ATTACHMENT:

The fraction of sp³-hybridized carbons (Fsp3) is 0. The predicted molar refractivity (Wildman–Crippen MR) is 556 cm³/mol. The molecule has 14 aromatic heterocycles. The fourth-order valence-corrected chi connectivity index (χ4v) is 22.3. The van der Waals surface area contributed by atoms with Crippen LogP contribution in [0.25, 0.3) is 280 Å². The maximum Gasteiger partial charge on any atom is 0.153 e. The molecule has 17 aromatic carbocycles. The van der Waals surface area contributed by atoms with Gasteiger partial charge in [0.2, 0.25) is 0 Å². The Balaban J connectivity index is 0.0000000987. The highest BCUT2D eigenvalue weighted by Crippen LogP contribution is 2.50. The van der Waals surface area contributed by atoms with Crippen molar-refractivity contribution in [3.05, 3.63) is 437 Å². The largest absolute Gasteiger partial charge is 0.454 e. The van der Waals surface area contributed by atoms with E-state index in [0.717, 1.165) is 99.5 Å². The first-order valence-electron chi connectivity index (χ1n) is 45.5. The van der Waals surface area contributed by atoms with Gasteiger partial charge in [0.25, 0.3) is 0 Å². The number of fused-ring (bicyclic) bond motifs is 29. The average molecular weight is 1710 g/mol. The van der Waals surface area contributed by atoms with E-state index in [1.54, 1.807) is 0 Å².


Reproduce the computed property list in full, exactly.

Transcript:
The fraction of sp³-hybridized carbons (Fsp3) is 0. The predicted molar refractivity (Wildman–Crippen MR) is 556 cm³/mol. The molecule has 14 aromatic heterocycles. The fourth-order valence-corrected chi connectivity index (χ4v) is 22.3. The van der Waals surface area contributed by atoms with Crippen LogP contribution in [0.25, 0.3) is 280 Å². The maximum Gasteiger partial charge on any atom is 0.153 e. The molecule has 17 aromatic carbocycles. The van der Waals surface area contributed by atoms with Gasteiger partial charge in [0.2, 0.25) is 0 Å². The Balaban J connectivity index is 0.0000000987. The highest BCUT2D eigenvalue weighted by Crippen LogP contribution is 2.50. The van der Waals surface area contributed by atoms with Crippen molar-refractivity contribution in [3.05, 3.63) is 437 Å². The largest absolute Gasteiger partial charge is 0.454 e. The van der Waals surface area contributed by atoms with E-state index in [0.717, 1.165) is 99.5 Å². The first-order valence-electron chi connectivity index (χ1n) is 45.5. The van der Waals surface area contributed by atoms with Gasteiger partial charge in [0.25, 0.3) is 0 Å². The number of fused-ring (bicyclic) bond motifs is 29. The average molecular weight is 1710 g/mol. The van der Waals surface area contributed by atoms with E-state index in [1.54, 1.807) is 0 Å².